What unserious generational trauma or curse are you breaking?
I’ve been seeing this trend pop up recently all over Tik Tok and Instagram as content creators talk about how they throw away or recycle yogurt containers and other forms of “tupperware”
after usage instead of keeping them. Or this one emotional video by a woman about how she lets her kids always buy something (relatively inexpensive) at a store if they ask instead of always being told “no.”
These things we always did or weren’t allowed to do when we were kids - there were often reasons behind it, sometimes ones that were good and made sense, and other times it made no sense. Like how many yogurt containers does one really need?
This trend has amused me endlessly as I reflect on my own childhood and how my parents, who were immigrants to this country and built whole lives and communities here, raised my brothers and I as first-generation American Muslims.
I grew up with the most fantastic set of parents. My folks were literally pioneers in figuring out how to straddle American living with our Islamic deen in a way that always prioritized our lives as Muslims but also had us threading ourselves into the American fabric in ways that didn’t compromise our beliefs and values.
That was the goal, at least, and I think my folks did a pretty good job of it.
Throwback to when I was a new(er) parent, a brand new hijabi, and my daughter - my middle child - was two years old.
We fasted in Ramadan (quietly albeit) and the common teenage boy-girl hangouts were verboten. We also all played musical instruments and were part of junior high and high school bands. We did speech and debate clubs, played tennis (my eldest brother), basketball (my middle brother), worked for the school newspaper (me) and all sorts of stuff.
But there were definite restrictions – things that were unique to us on top of the types of unserious curses or restrictions many adults are discussing in these ongoing videos. I mean, parenting will change from generation to generation, and things my parents did or didn’t do will be different from what I do or don’t do with my kids.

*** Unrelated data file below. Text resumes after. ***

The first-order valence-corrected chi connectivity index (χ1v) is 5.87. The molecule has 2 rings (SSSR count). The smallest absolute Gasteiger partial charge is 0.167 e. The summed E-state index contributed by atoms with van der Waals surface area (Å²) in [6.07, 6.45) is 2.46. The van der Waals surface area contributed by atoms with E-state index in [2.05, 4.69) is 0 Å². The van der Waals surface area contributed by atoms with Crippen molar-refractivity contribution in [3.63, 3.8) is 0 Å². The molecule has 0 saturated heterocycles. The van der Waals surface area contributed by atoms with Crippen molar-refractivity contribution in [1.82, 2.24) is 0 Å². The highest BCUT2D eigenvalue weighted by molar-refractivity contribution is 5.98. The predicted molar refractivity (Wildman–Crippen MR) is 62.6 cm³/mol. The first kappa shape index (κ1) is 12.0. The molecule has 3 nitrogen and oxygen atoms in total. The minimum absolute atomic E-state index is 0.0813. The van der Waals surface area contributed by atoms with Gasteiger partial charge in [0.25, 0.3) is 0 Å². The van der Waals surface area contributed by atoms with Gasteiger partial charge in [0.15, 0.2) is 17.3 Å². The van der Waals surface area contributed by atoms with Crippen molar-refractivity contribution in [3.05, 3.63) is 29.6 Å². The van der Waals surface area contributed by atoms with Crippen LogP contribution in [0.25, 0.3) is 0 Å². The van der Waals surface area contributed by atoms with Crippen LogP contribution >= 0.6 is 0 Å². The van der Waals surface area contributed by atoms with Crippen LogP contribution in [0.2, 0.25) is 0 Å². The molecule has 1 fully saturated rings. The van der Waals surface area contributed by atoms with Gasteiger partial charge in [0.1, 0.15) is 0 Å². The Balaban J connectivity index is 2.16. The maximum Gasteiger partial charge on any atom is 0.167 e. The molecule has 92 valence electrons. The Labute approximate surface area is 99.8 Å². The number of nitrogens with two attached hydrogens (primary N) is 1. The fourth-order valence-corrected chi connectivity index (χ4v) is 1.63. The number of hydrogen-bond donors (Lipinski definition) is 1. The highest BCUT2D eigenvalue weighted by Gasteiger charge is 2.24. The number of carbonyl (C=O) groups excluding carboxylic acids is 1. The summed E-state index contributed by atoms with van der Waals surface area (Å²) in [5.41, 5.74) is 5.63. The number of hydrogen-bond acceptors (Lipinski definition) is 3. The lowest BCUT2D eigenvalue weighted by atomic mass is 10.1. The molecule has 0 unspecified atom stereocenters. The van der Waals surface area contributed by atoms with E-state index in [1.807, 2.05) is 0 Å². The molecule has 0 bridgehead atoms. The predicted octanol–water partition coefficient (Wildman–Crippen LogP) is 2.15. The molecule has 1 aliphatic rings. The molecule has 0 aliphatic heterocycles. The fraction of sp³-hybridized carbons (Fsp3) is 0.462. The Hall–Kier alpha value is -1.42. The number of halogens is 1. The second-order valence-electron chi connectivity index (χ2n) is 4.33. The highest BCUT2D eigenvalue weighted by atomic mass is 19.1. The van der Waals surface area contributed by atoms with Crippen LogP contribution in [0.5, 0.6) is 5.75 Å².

My parents were figuring things out as best as possible, and part of their parenting technique was restricting my brothers and I, particularly me (as a daughter), from leaving the safety and stability of home for other adventures. So while my brothers went away to college, I commuted to college and never did study abroad (neither did my bros) or took an internship that would have me moving out of the home.
I’d say these things were bigger than the “unserious curses” many Tik Tokkers are content creators are sharing. But I wouldn’t classify it as trauma. Did I like everything my parents had me do or stopped me from doing? Definitely not. But do I respect how hard they tried and everything they gave up and put into raising us in a country that was so different from what they knew? One thousand percent.
Frankly, they were (and are still) amazing parents.
But also, there are things I am doing differently as a parent. One of the many things that makes my mom so amazing was this loving piece of advice she gave me when I became a parent nearly 23 years ago – if you like how we raised you, do the same with your kids. If there was something you didn’t like or would change, then change it!
So here’s the mid-serious generational change I’m making: My kids – as long as they give me no reason to doubt them – have much more freedom to go places and do things (and move out for college if that’s what is best for them). My biggest step in this direction came this summer with my daughter embarking on a study abroad program.
They grow up fast! My daughter last fall at college.
She’s never gone this far before from her family, and if she had proposed doing this last summer when she was in a different place in her life, I would’ve discouraged it. But here’s what I love about my girl (among many things) - she knows herself fairly well, when she is ready to push herself and when it’s better for her to reign it in a bit. I’ve watched her stumble, grow, mature, flourish and learn some tough lessons these past few years of college, and so when she pitched a summer study abroad to her father and I, we were (after the requisite amount of questioning) on board.
At some point, you say Bismillah, you pray to Allah (S) to be with you and guide you in your journey, and you take that step.
Parenting is hard. That’s the understatement of the century. Raising strong Muslims sons and daughters who can navigate and flourish in this country while maintaining a good balance between deen and dunya is the biggest responsibility we have as parents. It’s a kind of beautiful joy that often makes sleeping hard and our anxieties climb.
And so, I’m parenting my kids in much of the same way my parents raised me. They were, after all, parenting geniuses and pioneers. And I’m also doing some things differently, trusting in myself, my children and my Allah (S). I’m letting go of some unserious generational things and some more serious ones, and I’m holding on for dear life to other generational parenting lessons.
Which all is to say, if you’re trying to communicate with your kids and trusting in Allah (S), you’re probably doing this parenting thing better than you think. Even when it all feels impossible.
Are you parenting your children in some different ways then your parents raised you? Share with us in the comments below!